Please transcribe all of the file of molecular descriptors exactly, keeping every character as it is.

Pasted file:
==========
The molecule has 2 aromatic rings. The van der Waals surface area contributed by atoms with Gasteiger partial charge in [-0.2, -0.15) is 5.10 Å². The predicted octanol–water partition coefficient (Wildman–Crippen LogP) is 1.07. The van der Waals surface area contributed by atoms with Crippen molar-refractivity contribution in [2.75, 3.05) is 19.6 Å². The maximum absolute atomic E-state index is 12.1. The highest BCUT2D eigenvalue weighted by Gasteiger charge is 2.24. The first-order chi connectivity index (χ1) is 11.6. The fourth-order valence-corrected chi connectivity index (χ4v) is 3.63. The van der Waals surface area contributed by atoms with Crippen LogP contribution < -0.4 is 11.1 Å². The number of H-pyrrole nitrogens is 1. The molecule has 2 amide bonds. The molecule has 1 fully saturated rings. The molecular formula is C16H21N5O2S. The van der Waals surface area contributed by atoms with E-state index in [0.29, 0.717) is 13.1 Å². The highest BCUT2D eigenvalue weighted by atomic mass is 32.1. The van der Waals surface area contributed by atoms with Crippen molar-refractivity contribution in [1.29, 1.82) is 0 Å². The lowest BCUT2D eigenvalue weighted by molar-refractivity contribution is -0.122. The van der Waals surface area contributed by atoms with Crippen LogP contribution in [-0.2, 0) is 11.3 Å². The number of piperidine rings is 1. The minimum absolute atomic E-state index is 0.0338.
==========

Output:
The molecule has 2 aromatic rings. The van der Waals surface area contributed by atoms with Gasteiger partial charge in [-0.2, -0.15) is 5.10 Å². The predicted octanol–water partition coefficient (Wildman–Crippen LogP) is 1.07. The van der Waals surface area contributed by atoms with Crippen molar-refractivity contribution in [2.75, 3.05) is 19.6 Å². The maximum absolute atomic E-state index is 12.1. The highest BCUT2D eigenvalue weighted by Gasteiger charge is 2.24. The first-order chi connectivity index (χ1) is 11.6. The fourth-order valence-corrected chi connectivity index (χ4v) is 3.63. The van der Waals surface area contributed by atoms with Crippen LogP contribution < -0.4 is 11.1 Å². The number of H-pyrrole nitrogens is 1. The molecule has 2 amide bonds. The molecule has 1 fully saturated rings. The molecular formula is C16H21N5O2S. The van der Waals surface area contributed by atoms with E-state index in [0.29, 0.717) is 13.1 Å². The highest BCUT2D eigenvalue weighted by atomic mass is 32.1. The van der Waals surface area contributed by atoms with Crippen molar-refractivity contribution in [1.29, 1.82) is 0 Å². The lowest BCUT2D eigenvalue weighted by molar-refractivity contribution is -0.122. The van der Waals surface area contributed by atoms with Crippen LogP contribution in [-0.2, 0) is 11.3 Å². The number of piperidine rings is 1. The minimum absolute atomic E-state index is 0.0338.